Physical Activity, Depression and Inflammation


Physical activity is commonly prescribed for the prevention and treatment of depression. While an abundance of research has consistently outlined the improvements that physical activity has on psychological symptoms, the specifics around what facilitates these improvements on a cellular level remain unanswered and continue to be a focal point in ongoing research.

One area that continues to receive a lot of attention is the often-associated high levels of inflammation in those diagnosed with depression, which is hypothesized to influence both psychological symptoms and cardiometabolic health. Furthermore, physical activity has been found to reduce levels of inflammation in healthy populations and those with poor cardiometabolic health, however, the effectiveness in those with depression is not fully understood.

A group of researchers recently conducted a study consisting of 8,048 adults, investigating the association between levels of physical activity, depression symptoms, and blood levels of low-grade inflammation (C-reactive protein). Their findings suggested that both depressive symptoms and physical inactivity are associated with increased levels of inflammation. Additionally, physical activity explained approximately 13% of the association between depression and inflammation levels.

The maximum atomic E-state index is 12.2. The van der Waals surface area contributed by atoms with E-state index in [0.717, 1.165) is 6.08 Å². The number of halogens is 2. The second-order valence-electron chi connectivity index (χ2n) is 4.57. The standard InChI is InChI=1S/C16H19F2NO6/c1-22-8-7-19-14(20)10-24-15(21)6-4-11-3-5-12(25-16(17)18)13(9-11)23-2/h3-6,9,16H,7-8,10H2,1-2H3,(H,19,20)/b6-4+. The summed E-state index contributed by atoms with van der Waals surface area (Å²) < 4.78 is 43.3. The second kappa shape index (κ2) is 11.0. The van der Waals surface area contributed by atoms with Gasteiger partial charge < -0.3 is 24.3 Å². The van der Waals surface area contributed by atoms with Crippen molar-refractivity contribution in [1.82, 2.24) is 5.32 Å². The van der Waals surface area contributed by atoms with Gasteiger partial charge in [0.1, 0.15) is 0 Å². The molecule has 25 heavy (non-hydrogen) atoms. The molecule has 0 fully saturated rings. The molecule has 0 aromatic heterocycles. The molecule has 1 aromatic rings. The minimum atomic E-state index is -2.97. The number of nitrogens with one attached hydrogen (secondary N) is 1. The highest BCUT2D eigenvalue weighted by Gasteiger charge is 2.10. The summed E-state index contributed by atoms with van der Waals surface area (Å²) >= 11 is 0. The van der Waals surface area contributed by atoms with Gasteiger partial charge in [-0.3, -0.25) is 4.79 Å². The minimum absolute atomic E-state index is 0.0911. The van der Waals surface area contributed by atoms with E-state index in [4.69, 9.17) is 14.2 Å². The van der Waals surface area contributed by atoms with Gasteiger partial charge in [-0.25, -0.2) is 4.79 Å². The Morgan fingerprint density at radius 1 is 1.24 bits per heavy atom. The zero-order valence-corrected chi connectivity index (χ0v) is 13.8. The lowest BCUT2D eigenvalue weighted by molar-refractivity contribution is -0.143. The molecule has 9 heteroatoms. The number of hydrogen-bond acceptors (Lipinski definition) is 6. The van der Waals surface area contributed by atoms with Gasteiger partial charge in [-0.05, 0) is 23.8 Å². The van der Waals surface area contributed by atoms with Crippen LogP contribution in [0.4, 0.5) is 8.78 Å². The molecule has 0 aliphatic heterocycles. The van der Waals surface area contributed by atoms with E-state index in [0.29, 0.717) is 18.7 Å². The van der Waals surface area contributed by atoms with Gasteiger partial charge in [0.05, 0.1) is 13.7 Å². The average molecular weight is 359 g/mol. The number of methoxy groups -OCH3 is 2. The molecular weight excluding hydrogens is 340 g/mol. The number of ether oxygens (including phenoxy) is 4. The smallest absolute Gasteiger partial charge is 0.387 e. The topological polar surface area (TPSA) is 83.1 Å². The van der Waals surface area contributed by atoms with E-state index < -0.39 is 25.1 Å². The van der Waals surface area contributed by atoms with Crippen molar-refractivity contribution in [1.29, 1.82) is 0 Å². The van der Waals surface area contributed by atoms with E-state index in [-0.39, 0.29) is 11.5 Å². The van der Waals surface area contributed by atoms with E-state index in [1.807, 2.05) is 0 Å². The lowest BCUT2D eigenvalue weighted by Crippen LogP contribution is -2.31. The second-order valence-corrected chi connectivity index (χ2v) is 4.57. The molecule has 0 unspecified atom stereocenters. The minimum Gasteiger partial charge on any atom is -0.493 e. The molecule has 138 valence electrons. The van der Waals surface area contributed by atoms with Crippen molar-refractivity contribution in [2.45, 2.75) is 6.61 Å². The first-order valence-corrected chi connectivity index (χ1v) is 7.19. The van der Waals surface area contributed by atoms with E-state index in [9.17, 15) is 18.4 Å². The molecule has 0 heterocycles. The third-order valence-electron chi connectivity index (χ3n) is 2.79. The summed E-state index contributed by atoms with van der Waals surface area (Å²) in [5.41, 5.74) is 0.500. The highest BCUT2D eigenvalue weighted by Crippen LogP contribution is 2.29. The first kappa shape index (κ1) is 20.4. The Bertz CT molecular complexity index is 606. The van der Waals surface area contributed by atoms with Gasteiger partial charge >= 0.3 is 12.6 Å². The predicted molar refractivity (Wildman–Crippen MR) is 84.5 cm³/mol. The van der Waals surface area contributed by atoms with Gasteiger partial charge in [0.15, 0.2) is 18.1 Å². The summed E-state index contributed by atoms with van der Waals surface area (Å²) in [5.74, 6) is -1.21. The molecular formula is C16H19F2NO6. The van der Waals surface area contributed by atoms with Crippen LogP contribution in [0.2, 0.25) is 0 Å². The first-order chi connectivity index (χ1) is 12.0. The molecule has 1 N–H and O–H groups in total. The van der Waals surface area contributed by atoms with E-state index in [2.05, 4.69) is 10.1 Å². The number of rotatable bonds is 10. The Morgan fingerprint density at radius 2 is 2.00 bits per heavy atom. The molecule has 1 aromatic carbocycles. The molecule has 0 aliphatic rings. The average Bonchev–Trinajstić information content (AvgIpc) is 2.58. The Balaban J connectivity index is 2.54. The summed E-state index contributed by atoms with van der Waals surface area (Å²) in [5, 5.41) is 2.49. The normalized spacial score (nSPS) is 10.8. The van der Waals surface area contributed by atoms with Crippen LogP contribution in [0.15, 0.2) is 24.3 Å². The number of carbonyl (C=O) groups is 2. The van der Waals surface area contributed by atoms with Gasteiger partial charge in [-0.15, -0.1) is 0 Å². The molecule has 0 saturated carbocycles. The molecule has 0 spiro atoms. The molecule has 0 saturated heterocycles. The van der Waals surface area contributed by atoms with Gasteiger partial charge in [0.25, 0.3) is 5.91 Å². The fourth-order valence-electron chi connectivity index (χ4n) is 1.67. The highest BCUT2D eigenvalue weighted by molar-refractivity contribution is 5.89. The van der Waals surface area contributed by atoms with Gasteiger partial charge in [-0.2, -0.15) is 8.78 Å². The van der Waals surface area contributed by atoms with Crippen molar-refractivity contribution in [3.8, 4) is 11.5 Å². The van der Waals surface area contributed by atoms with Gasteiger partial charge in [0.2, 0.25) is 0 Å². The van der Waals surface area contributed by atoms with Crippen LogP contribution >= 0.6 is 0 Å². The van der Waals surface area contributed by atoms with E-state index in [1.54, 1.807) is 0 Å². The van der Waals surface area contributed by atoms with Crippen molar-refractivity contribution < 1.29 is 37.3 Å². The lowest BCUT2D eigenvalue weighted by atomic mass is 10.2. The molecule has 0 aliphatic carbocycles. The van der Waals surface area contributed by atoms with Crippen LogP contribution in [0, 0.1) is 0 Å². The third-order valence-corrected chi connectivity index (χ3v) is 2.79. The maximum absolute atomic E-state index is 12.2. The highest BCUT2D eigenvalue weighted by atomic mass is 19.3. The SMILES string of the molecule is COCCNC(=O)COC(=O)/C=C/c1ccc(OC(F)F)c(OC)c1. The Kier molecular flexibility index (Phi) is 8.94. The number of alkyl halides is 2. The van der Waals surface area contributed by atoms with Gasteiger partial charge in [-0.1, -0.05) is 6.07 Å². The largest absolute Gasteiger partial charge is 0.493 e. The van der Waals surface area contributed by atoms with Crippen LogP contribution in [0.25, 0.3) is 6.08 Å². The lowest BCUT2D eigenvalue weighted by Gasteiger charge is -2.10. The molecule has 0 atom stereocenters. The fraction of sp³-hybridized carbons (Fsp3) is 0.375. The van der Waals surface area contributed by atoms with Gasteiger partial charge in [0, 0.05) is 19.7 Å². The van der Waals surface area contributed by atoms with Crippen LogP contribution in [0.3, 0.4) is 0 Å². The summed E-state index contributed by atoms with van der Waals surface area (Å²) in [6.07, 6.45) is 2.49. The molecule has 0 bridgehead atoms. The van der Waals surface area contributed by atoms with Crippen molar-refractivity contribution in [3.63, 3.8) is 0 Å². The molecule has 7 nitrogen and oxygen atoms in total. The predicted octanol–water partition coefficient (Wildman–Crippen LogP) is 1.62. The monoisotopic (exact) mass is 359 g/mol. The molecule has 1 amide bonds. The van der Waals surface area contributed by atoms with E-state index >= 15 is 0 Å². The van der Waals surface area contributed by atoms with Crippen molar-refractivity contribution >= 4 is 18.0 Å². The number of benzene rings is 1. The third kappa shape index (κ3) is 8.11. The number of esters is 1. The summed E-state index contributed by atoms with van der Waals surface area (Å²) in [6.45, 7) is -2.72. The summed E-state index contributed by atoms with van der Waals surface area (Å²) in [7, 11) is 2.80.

In summary, this study has supported one of the many theories that aim to explain how exercise can be attributed to improvements in psychological and physical health in those with depression. However, it is important to note that inflammation is only one area that was focused on within this study and we know through other research that over 8,000 molecular changes occur during exercise, which are likely to contribute to the overall benefits of physical activity.



André O. Werneck  et al. 2020. Does physical activity influence the association between depressive symptoms and low-grade inflammation in adults? A study of 8,048 adults. Physiology & Behavior.

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